After working for almost four decades, Lene Bødker’s artistic craft has adopted a new focus. She used to make planned and non-figurative work, but since 2014 she has employed an intuitive and listening method. Who are you? is a suite of powerful, painful, beautiful and figurative pieces in cast glass, each with its own personality and identity that imbues the collection with a special significance. Lene Bødker is the recipient of many awards, including the prestigious Japanese Kanazawa Glass Award, the Grand Prize.
Who are you? is a suite of figurative glass sculptures made from 2014–2017, following a period of illness. The pieces are a striking deviation from Lene Bødker’s former artistic approach and have an expression that conveys both fragility and weight.
They are painfully beautiful, mysterious and mythical – and powerfully moving. The tone also offers a note of hopefulness.
The suite poses questions about identity – of the artist, the work and the viewer – and is thus open to interpretation. There are clear references to the time after the Fall of Man, when Adam and Eve were banished from Paradise and had to survive in accordance with the conditions on Earth. To some extent, the collection is about becoming an adult and taking responsibility for the small child we all have inside. Here comes a new, responsibility-charged era that is both more challenging and more lovely than what used to be.
Lene Bødker works with a method that combines a variation of the cire perdue bronze casting technique, and a technique for blown glass. First, she shapes a clay model, and then a silicone mold to go over it. She casts a wax model inside the mold, which she covers in plaster. The wax is melted out of the plaster and the glass for a massive sculpture is then cast inside the hollow from the original model.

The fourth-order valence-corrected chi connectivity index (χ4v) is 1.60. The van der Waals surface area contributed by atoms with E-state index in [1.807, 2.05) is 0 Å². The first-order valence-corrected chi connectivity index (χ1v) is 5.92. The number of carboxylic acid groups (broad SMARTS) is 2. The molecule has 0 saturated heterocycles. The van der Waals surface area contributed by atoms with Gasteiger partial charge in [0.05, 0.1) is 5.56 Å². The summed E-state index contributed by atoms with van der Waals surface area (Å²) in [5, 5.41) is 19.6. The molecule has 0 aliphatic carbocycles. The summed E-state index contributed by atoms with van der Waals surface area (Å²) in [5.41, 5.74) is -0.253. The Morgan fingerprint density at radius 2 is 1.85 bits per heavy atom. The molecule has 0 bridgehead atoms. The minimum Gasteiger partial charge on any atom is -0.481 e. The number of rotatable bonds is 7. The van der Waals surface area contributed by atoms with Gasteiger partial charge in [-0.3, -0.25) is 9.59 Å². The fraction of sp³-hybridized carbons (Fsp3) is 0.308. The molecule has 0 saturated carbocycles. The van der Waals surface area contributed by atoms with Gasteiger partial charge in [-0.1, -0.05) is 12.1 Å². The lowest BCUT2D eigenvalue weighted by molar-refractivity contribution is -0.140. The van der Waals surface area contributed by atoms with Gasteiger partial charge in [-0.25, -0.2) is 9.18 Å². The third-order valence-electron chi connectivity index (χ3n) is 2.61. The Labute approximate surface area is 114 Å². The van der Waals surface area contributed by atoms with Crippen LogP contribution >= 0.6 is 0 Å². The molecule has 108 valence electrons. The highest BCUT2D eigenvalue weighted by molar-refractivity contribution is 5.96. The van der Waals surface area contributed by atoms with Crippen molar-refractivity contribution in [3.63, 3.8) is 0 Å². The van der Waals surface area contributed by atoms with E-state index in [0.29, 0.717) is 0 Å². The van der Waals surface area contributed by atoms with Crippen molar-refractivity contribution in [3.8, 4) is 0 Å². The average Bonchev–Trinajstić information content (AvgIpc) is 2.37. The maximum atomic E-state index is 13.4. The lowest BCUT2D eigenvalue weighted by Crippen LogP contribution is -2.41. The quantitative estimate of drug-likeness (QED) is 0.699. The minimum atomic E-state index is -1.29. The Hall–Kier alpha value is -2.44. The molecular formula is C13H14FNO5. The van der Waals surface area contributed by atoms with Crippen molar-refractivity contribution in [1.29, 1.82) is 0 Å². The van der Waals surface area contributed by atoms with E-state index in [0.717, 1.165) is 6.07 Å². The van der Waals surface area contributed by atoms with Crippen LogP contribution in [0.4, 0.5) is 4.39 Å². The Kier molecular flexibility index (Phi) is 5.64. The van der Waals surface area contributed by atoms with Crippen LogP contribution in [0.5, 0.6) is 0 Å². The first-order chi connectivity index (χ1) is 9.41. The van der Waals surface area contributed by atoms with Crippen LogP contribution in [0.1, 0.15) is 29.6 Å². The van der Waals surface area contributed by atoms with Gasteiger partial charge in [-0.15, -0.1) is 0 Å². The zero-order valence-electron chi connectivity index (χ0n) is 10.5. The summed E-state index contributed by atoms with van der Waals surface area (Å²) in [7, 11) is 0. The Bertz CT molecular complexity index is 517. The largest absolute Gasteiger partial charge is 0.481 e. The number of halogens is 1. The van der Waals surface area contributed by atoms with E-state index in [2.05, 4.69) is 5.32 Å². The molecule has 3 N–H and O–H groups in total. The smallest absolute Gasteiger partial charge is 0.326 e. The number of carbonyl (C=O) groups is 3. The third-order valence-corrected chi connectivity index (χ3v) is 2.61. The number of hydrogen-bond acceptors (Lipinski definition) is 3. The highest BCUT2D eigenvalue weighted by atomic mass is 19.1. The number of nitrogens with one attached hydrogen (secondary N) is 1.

Bødker also uses a method that involves blowing colored glass into a handmade, single-use mold. When the objects are cool, they are cut down and sanded. A particularly special method for Lene Bødker is that she often refines her pieces with a hammer before they are sanded and polished – despite the fact that this is a risky process.
The pieces in Who are you? comprise a drastic departure from Lene Bødker’s earlier artistic approach, especially with regard to how the work is created. She used to make non-figurative pieces that were carefully planned, but an illness forced her to open up to new ways to create. It is a highly intuitive work method that involves trusting the creative process, the artwork, and even the will of the object itself.
In conjunction with an exhibition, she began asking of her pieces: What is your name? Who are you? And she noticed how the work responded – with a word, a song or a name. This response gave the work a new meaning, a significance that was at times entirely unexpected.
A clay model had difficulty standing up, but when it revealed its name, Lene Bødker understood that it should be recumbent. Another revealed itself to be a well – a metaphor for water and purification. We are baptized in water, but we can also drown in water, and both phenomena entail change.
Allowing it to happen, and trusting the creative process, her artistry and the pieces themselves became central for Bødker. Objects are rewarding in many ways – especially because too much speculation can delay or even prevent the artistic process.
“One way to describe disease is that you lose touch with God – you feel abandoned and forsaken. After an illness you have to stand up and take responsibility for your own actions and the small child you have inside,” says Lene Bødker. “This is a major theme for me and I can see now that it is a process that has included doubt, struggle and love.”